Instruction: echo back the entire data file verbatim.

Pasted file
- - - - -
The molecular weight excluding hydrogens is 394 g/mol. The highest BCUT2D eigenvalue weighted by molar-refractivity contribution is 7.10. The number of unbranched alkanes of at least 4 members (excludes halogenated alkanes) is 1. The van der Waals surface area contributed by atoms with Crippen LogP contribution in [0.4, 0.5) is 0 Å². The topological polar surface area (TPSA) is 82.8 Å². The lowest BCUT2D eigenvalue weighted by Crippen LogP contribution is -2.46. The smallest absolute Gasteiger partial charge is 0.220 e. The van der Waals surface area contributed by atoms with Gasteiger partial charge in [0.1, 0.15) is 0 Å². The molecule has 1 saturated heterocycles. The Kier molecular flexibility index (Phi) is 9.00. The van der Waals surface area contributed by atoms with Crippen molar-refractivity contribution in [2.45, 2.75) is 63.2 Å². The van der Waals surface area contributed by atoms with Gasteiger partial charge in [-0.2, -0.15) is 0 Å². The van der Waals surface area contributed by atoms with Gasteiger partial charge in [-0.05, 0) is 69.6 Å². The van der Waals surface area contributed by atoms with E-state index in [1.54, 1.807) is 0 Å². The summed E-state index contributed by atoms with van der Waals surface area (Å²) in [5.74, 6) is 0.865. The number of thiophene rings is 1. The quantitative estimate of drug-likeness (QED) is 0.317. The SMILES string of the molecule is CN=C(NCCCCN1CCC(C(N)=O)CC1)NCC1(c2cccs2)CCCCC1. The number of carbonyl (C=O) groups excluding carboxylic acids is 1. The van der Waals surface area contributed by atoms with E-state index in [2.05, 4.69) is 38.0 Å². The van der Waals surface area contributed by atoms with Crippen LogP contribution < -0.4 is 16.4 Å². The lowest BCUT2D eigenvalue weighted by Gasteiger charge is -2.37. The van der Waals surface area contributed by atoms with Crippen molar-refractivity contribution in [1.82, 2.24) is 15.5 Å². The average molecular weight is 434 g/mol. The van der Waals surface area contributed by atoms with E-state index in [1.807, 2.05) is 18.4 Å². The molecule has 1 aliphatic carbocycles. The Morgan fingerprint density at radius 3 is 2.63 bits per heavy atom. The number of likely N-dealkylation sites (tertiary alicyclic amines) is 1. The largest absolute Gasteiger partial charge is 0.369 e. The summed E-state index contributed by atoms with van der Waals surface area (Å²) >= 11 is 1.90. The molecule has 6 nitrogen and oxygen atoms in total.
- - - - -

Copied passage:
The molecular weight excluding hydrogens is 394 g/mol. The highest BCUT2D eigenvalue weighted by molar-refractivity contribution is 7.10. The number of unbranched alkanes of at least 4 members (excludes halogenated alkanes) is 1. The van der Waals surface area contributed by atoms with Crippen LogP contribution in [0.4, 0.5) is 0 Å². The topological polar surface area (TPSA) is 82.8 Å². The lowest BCUT2D eigenvalue weighted by Crippen LogP contribution is -2.46. The smallest absolute Gasteiger partial charge is 0.220 e. The van der Waals surface area contributed by atoms with Gasteiger partial charge in [0.1, 0.15) is 0 Å². The molecule has 1 saturated heterocycles. The Kier molecular flexibility index (Phi) is 9.00. The van der Waals surface area contributed by atoms with Crippen molar-refractivity contribution in [2.45, 2.75) is 63.2 Å². The van der Waals surface area contributed by atoms with Gasteiger partial charge in [-0.2, -0.15) is 0 Å². The van der Waals surface area contributed by atoms with Gasteiger partial charge in [-0.05, 0) is 69.6 Å². The van der Waals surface area contributed by atoms with E-state index in [1.54, 1.807) is 0 Å². The summed E-state index contributed by atoms with van der Waals surface area (Å²) in [5.74, 6) is 0.865. The number of thiophene rings is 1. The quantitative estimate of drug-likeness (QED) is 0.317. The SMILES string of the molecule is CN=C(NCCCCN1CCC(C(N)=O)CC1)NCC1(c2cccs2)CCCCC1. The number of carbonyl (C=O) groups excluding carboxylic acids is 1. The van der Waals surface area contributed by atoms with E-state index in [2.05, 4.69) is 38.0 Å². The van der Waals surface area contributed by atoms with Crippen LogP contribution < -0.4 is 16.4 Å². The lowest BCUT2D eigenvalue weighted by Gasteiger charge is -2.37. The van der Waals surface area contributed by atoms with Crippen molar-refractivity contribution in [1.82, 2.24) is 15.5 Å². The average molecular weight is 434 g/mol. The van der Waals surface area contributed by atoms with E-state index in [1.807, 2.05) is 18.4 Å². The molecule has 1 aliphatic carbocycles. The Morgan fingerprint density at radius 3 is 2.63 bits per heavy atom. The number of likely N-dealkylation sites (tertiary alicyclic amines) is 1. The largest absolute Gasteiger partial charge is 0.369 e. The summed E-state index contributed by atoms with van der Waals surface area (Å²) >= 11 is 1.90. The molecule has 6 nitrogen and oxygen atoms in total.